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Pee Like a Racehorse (or an Old Woman)

Is it a good old word or a bad one? Well it’s certainly an old word. The Online Etymology Dictionary says it goes back to around 1290:

piss (v.) … c.1290, from O.Fr. pissier “urinate” (12c.), from V.L. *pissiare, of imitative origin. As a pure intensifier (cf. piss-poor, piss-ugly, etc.) it dates from World War II. Pissed off “angry, fed up” is 1946, U.S. slang. To piss off “go away” is attested from 1958, chiefly British. Piss and vinegar first attested 1942. Piss-prophet “one who diagnosed diseases by inspection of urine” is attested from 1625. Piss proud “erect upon awakening” is attested from 1796.

It pops up fairly often on beer and wine labels. Above is Horse Piss Beer, made in Louisville, Kentucky. Another beer along these lines is Piss Brand Beer, made in Australia. And then there is Pisse Vieille wine, from Beaujolais. Wiki explains the name thusly:

The Brouilly cru also contains the famous Pisse Vieille vineyard (roughly translated as “piss old woman!”) which received it name from a local legend of a devout Catholic woman who misheard the local priest’s absolution to “Allez! Et ne péchez plus.” (Go! And sin no more.) as “Allez! Et ne pissez plus.” (Go! And piss no more). The vineyard name is the admonishment that her husband gave to her upon learning of the priest’s words.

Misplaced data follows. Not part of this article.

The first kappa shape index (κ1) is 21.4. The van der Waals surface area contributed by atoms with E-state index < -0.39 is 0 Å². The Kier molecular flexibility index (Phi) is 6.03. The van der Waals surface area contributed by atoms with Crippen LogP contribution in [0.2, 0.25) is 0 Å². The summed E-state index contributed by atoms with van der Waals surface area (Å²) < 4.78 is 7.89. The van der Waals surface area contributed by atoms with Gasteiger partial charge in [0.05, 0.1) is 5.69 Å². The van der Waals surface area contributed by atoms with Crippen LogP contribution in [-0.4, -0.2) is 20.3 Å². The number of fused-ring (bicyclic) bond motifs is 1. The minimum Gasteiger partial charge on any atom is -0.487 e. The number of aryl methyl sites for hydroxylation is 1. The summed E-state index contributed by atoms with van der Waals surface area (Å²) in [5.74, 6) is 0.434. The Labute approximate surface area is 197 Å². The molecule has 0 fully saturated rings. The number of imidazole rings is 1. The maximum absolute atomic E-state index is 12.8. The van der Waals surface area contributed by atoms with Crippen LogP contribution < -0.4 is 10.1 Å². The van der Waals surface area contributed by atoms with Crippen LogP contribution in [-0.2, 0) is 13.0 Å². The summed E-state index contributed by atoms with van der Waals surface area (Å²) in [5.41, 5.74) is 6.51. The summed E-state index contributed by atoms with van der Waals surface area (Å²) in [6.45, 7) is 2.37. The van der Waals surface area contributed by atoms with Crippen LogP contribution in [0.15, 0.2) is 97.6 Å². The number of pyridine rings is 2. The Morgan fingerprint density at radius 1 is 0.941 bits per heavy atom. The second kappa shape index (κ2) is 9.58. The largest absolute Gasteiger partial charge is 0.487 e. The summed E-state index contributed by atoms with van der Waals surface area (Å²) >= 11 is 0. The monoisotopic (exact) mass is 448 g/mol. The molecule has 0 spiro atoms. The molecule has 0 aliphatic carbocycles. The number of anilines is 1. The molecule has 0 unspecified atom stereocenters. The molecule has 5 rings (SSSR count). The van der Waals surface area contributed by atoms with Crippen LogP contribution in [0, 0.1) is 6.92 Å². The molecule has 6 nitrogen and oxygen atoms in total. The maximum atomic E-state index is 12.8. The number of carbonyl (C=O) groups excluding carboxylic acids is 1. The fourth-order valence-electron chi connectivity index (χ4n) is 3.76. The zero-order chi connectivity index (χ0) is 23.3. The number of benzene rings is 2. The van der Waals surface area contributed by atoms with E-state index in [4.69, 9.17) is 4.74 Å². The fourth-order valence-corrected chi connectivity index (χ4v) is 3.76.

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One Response to “Pee Like a Racehorse (or an Old Woman)”

  1. February 13th, 2009 at 12:03 pm

    Paul Jorgensen says:

    I am surprised to say that it seems like they could get HORSE PISS past the Patent & Trademark Office (PTO) despite the curious taste (ahem) associated with this beer name. I would have thought the mark unregistrable since trademark law prohibits the registration of scandalous material. For example, the Trademark Trial and Appeal Board (TTAB), the judicial branch of the PTO, just found the mark A-HOLE PATROL unregistrable (see In re Jibjab Media, Inc., Serial No. 78951377 (February 4, 2009)) saying that showing a mark is “vulgar” suffices to establish that it “consists of or comprises immoral … or scandalous matter.” Apparently, since the PTO also considers the mark in the context of the marketplace for the goods, you can register PISS but not A-HOLE. Curious.

    The question becomes: why would you want this as a trademark? At least two other parties have thought PISS trademarks for beer was a natural: PTO records reflect an application for the trademarks HORSE PISS and PANTHER PISS. While the PTO did not reject either application as covering a scandalous mark, both applicants abandoned these applications before registration. The record doesn’t reflect why, but one can imagine the dead silence in the meeting where the folks who dreamt up the trademark introduced it to their advertisers.

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